The night kicked off with “Old Home Place” and flowed right into “Ya Mar”. The energy was inescapable in no time flat. With craft beers in hand, south shore patrons danced all night to the funky grooves that the band delivered. Set highlights included a jammed out rendition of “Simple” and insanely Phish-accurate versions of “Maze” and “Mike’s Song”.  The third and final set was not void of any aspect that the first two boasted, and The Lawn Boys carried 89 North through the night, closing it out with the epic “Character Zero”.

It is no wonder why The Lawn Boys keep Phish phans coming back.

 

Emily Kinney showcases her lesser known talent.

There are few people who are unaware of the hype surrounding AMC’s hit series, The Walking Dead, even if they’re not yet hooked on it themselves. Emily Kinney, ho plays Beth Greene, is known for the maternal character that she portrays on the show. However, when she took the stage at 89 North on Friday, February 1st, the walls of preconception were shattered. She was here as Emily Kinney, a young and talented musician with stars in her eyes. With support from a great friend of Emily’s, Alice Lee, and a soulful Long Island local, Christine Holt, girl power was in the house.

Fans of all ages came out to the show, some eager to enjoy music, and some interested in what else one of their favorite actresses has to offer. Emily treated lucky fans to a pre-show meet and greet and the atmosphere was as relaxed and warm as Emily herself.

Christine Holt kicked the show off with a mix of original songs, and covers of top 40′s hits with an original twist. Girl with a guitar has been done countless times over, but Christine’s mature voice and catchy songwriting bring something different to the table. With certain original songs boasting rapped verses paired with heartfelt choruses, and contemporary hits such as Lorde’s “Royals” performed with that Christine Holt twist, the crowd was properly warmed up for the rest of the night.

Alice Lee was up next with an energetic blend of pop and folk. Her music was attention demanding and just as quirky as her presence was. Upbeat and energetic, Alice’s set flew by and stole the ears of everyone in the room, whether they had heard of her before or not. There is no doubt that Alice gained a roomful of fans with her music and her charm.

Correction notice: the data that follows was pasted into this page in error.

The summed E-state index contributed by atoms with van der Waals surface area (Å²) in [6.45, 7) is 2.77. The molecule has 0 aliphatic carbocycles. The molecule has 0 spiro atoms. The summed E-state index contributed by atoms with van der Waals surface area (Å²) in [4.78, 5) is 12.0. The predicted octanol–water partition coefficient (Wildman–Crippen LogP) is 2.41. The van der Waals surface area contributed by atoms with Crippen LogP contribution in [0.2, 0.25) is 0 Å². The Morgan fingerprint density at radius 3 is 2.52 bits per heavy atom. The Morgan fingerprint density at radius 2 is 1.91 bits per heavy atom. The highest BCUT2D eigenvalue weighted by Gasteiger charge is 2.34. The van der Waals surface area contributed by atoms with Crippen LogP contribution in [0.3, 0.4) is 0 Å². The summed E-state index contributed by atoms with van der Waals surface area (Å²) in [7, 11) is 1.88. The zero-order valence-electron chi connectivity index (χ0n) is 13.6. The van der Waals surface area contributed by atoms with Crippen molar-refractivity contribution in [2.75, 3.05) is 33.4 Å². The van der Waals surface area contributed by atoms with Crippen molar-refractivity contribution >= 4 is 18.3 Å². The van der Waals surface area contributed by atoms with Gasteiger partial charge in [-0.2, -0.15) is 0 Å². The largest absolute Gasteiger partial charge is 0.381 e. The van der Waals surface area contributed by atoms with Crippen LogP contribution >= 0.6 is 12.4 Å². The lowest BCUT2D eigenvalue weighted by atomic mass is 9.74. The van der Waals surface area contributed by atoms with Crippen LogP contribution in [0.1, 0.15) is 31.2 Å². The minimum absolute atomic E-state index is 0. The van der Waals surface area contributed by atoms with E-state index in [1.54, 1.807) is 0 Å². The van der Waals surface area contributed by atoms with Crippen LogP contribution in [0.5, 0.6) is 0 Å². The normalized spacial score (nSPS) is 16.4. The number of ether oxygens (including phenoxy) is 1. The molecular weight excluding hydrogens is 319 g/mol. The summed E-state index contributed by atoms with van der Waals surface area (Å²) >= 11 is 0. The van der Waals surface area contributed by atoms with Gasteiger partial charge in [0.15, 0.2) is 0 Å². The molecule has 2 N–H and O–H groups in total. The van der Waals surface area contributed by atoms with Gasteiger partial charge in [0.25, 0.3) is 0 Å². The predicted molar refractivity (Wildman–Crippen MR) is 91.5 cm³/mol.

Although the night soared by, there was no doubt that the audience was anxiously awaiting the final act of the night. Emily Kinney replaced Alice Lee on stage, while the rest of the band remained the same, and ready to perform more. With a voice that can only be described as angelic, Kinney effortlessly delivered a show worth swooning over. Kinney’s performance was laced with sultry, personal ballads, and uplifting, entertaining tracks. The mix was dynamic enough to keep the crowd entertained, but Emily’s contagious personality kept the crowd even more captivated. She provided anecdotes for nearly every song that she performed, providing a personal touch and proving just how attached to her music she is. It is easier to fall in love with what an artist presents, when they are already in love with it themselves. Emily soared through tracks from “Julie” to “Blue Toothbrush” and closed out the night with the incredible “Masterpiece”.

Any member of the 89 North crowd left undoubtedly impressed and more-than-content after three performances, one sweeter than the next. It is exciting to wonder what the careers of these three ladies holds in the future, and with music as impressive as her acting, Emily Kinney proved that we should expect the unexpected.